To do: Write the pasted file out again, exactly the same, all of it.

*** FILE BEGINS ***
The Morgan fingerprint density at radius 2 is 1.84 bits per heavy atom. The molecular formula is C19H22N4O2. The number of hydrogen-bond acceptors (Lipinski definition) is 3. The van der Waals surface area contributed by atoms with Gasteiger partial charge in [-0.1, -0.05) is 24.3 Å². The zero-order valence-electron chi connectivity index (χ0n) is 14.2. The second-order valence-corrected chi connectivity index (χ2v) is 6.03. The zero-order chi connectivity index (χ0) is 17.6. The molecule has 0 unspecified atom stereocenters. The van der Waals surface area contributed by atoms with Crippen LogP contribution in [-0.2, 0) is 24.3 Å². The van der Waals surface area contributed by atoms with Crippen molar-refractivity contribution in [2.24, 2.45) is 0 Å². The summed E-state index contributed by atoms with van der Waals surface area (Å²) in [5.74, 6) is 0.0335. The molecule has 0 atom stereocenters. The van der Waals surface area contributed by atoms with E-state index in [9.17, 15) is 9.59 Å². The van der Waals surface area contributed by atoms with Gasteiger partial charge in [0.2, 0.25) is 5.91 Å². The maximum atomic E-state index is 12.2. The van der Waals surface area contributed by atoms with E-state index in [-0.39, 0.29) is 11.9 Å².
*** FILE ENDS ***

The Morgan fingerprint density at radius 2 is 1.84 bits per heavy atom. The molecular formula is C19H22N4O2. The number of hydrogen-bond acceptors (Lipinski definition) is 3. The van der Waals surface area contributed by atoms with Gasteiger partial charge in [-0.1, -0.05) is 24.3 Å². The zero-order valence-electron chi connectivity index (χ0n) is 14.2. The second-order valence-corrected chi connectivity index (χ2v) is 6.03. The zero-order chi connectivity index (χ0) is 17.6. The molecule has 0 unspecified atom stereocenters. The van der Waals surface area contributed by atoms with Crippen LogP contribution in [-0.2, 0) is 24.3 Å². The van der Waals surface area contributed by atoms with Crippen molar-refractivity contribution in [2.24, 2.45) is 0 Å². The summed E-state index contributed by atoms with van der Waals surface area (Å²) in [5.74, 6) is 0.0335. The molecule has 0 atom stereocenters. The van der Waals surface area contributed by atoms with E-state index in [9.17, 15) is 9.59 Å². The van der Waals surface area contributed by atoms with Gasteiger partial charge in [0.2, 0.25) is 5.91 Å². The maximum atomic E-state index is 12.2. The van der Waals surface area contributed by atoms with E-state index in [-0.39, 0.29) is 11.9 Å².